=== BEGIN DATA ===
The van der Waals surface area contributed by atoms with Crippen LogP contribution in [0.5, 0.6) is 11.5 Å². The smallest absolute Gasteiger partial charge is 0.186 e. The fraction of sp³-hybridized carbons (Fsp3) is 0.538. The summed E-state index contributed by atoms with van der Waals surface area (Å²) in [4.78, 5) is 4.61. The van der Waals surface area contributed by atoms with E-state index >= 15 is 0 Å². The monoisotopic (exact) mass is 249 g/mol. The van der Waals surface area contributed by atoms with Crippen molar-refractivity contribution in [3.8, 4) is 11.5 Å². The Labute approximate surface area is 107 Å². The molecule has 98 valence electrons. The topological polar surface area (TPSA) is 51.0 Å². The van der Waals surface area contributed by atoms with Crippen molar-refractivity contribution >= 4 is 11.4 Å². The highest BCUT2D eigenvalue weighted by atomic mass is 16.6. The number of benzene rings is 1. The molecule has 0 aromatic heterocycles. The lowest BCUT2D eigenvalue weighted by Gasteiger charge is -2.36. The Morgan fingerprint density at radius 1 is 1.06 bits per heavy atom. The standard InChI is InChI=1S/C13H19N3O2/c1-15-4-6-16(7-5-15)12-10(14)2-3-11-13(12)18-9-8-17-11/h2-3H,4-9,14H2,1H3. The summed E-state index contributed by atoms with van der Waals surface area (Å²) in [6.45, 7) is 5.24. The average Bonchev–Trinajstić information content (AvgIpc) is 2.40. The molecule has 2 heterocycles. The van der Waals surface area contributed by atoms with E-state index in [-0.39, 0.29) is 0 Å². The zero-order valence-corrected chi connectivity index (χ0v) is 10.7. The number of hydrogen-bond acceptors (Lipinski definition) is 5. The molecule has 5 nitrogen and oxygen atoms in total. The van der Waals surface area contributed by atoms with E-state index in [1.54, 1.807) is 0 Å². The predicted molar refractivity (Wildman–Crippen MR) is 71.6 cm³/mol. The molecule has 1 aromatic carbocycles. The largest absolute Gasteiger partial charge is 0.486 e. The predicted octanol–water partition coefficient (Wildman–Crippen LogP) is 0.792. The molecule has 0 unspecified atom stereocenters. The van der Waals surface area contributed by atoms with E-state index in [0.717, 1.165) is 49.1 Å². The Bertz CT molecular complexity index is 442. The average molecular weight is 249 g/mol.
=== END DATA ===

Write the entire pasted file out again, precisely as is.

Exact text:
The van der Waals surface area contributed by atoms with Crippen LogP contribution in [0.5, 0.6) is 11.5 Å². The smallest absolute Gasteiger partial charge is 0.186 e. The fraction of sp³-hybridized carbons (Fsp3) is 0.538. The summed E-state index contributed by atoms with van der Waals surface area (Å²) in [4.78, 5) is 4.61. The van der Waals surface area contributed by atoms with E-state index >= 15 is 0 Å². The monoisotopic (exact) mass is 249 g/mol. The van der Waals surface area contributed by atoms with Crippen molar-refractivity contribution in [3.8, 4) is 11.5 Å². The Labute approximate surface area is 107 Å². The molecule has 98 valence electrons. The topological polar surface area (TPSA) is 51.0 Å². The van der Waals surface area contributed by atoms with Crippen molar-refractivity contribution >= 4 is 11.4 Å². The highest BCUT2D eigenvalue weighted by atomic mass is 16.6. The number of benzene rings is 1. The molecule has 0 aromatic heterocycles. The lowest BCUT2D eigenvalue weighted by Gasteiger charge is -2.36. The Morgan fingerprint density at radius 1 is 1.06 bits per heavy atom. The standard InChI is InChI=1S/C13H19N3O2/c1-15-4-6-16(7-5-15)12-10(14)2-3-11-13(12)18-9-8-17-11/h2-3H,4-9,14H2,1H3. The summed E-state index contributed by atoms with van der Waals surface area (Å²) in [6.45, 7) is 5.24. The average Bonchev–Trinajstić information content (AvgIpc) is 2.40. The molecule has 2 heterocycles. The van der Waals surface area contributed by atoms with E-state index in [-0.39, 0.29) is 0 Å². The zero-order valence-corrected chi connectivity index (χ0v) is 10.7. The number of hydrogen-bond acceptors (Lipinski definition) is 5. The molecule has 5 nitrogen and oxygen atoms in total. The van der Waals surface area contributed by atoms with E-state index in [1.54, 1.807) is 0 Å². The predicted molar refractivity (Wildman–Crippen MR) is 71.6 cm³/mol. The molecule has 1 aromatic carbocycles. The largest absolute Gasteiger partial charge is 0.486 e. The predicted octanol–water partition coefficient (Wildman–Crippen LogP) is 0.792. The molecule has 0 unspecified atom stereocenters. The van der Waals surface area contributed by atoms with E-state index in [0.717, 1.165) is 49.1 Å². The Bertz CT molecular complexity index is 442. The average molecular weight is 249 g/mol.